Frequently Asked Questions
What is a Bug Bounty program?
A bug bounty is a monetary reward a company provides to someone who reports a “bug” or software vulnerability. Rewards can range from hundreds to thousands of dollars depending on the impact and severity of the vulnerability. Bugcrowd pays researchers 100% of the bounties earned to ensure proper incentives within the ecosystem.
What is a Next Gen Pen Test?
A Next Gen Pen Test combines the collective creativity of the Crowd of pen testers and skilled, trusted hackers with methodology-driven reporting you need to meet compliance requirements.
What is a Vulnerability Disclosure Program?
Vulnerability disclosure programs give security researchers a way to report bugs and provide organizations a way to find and reward these submissions. Most often these rewards are kudos or points.
What’s the difference between public and private programs?
Private programs offer organizations the opportunity to utilize the power of crowdsourced security vulnerability testing –volume of testers, diversity of skill and perspective and a competitive environment–for more focused testing in an invite only program. While public programs are open to all researchers, private programs are limited to vetted and trusted researchers, giving organizations the power to better control the scope of what is tested, as well as how it’s tested.
How do bug bounties fit with traditional security assessment methods?
We believe that a layered approach to security is best. For many organizations, running a variety of vulnerability scanners and penetration tests are a general security best practice. It’s also no secret that, no matter how advanced, automation only goes so far–it finds only what it knows. Penetration tests have a place in many security programs but are limited in perspective and in time and effort. Bug bounties complement any mature security program, filling the gap left by scanners, and exponentially improving the probability of finding results.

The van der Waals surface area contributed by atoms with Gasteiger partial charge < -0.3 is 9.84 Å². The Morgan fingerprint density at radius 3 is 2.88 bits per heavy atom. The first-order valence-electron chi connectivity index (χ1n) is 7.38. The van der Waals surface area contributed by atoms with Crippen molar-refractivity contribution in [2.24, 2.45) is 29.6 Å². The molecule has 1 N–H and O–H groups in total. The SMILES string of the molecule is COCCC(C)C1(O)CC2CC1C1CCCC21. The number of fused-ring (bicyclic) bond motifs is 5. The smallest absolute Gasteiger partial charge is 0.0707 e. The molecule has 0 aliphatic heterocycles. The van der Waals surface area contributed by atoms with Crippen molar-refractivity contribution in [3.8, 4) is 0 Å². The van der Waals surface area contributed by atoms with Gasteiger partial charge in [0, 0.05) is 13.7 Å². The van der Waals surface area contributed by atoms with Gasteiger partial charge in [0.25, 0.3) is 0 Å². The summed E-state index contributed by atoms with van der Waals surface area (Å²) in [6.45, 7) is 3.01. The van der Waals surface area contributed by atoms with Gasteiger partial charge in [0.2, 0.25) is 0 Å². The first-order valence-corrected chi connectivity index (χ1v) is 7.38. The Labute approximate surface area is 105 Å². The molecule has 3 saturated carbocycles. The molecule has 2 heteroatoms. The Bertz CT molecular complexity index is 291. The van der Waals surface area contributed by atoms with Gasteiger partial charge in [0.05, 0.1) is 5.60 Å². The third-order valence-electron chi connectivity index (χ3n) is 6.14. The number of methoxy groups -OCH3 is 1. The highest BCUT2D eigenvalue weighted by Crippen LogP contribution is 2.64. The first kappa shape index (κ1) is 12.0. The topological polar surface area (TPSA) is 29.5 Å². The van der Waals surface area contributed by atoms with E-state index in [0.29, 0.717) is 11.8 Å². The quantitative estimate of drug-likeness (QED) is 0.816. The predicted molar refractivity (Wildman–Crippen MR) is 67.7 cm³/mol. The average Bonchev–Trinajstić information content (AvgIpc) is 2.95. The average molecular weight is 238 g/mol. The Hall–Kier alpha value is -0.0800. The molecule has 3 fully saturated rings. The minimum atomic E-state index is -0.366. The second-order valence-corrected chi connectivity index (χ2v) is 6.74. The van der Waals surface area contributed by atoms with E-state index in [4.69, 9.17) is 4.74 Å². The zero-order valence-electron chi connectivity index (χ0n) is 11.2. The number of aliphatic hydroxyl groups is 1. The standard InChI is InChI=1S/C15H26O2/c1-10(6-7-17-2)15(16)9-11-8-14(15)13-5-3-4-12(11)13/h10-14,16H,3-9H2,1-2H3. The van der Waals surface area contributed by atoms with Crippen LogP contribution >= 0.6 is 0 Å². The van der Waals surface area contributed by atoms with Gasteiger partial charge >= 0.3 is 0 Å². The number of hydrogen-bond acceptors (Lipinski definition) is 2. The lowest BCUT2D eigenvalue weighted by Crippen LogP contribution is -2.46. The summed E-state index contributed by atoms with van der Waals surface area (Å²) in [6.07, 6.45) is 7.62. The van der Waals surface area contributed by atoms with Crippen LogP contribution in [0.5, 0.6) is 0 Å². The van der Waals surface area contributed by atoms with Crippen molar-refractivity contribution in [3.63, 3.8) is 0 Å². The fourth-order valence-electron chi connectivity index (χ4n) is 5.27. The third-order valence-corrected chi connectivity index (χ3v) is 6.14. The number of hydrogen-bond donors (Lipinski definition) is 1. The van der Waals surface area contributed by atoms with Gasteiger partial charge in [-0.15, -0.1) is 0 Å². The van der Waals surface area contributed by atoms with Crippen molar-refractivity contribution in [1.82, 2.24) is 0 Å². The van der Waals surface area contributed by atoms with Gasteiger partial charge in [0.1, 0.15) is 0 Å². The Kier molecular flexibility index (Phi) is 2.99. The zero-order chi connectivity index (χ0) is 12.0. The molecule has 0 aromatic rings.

What types of things can your Crowd test?
We can test anything programmed with code. Bugcrowd researchers love testing mobile apps, web apps, hardware, iOT, and everything in between!
How do you screen security researchers?
As researchers submit vulnerabilities into public programs, Bugcrowd reviews these researchers more deeply. Our points system also allows us to assess their skill sets and levels of trust. Only researchers that have proven their abilities via public programs get invited into private programs. Researchers from around the world may participate, except for researchers from countries the U.S. has issued export sanctions or other trade restrictions against (ex. North Korea, Iran).
Why would an organization invite hackers to break into their software?
Bug bounty and vulnerability disclosure program have been proven to deliver excellent results in finding and fixing vulnerabilities. Bugcrowd’s programs find a P1 vulnerability on average every 13 hours. White hat hackers, or security researchers, are always looking for vulnerabilities, whether invited or not. By providing them with 1) a way to report these vulnerabilities 2) a reward for doing so, organizations can benefit from continuous testing, while paying only for results. Granting permission for security researcher to test software and systems is a great way to receive more vulnerability findings, giving your organization more knowledge and control, and ultimately reducing risk.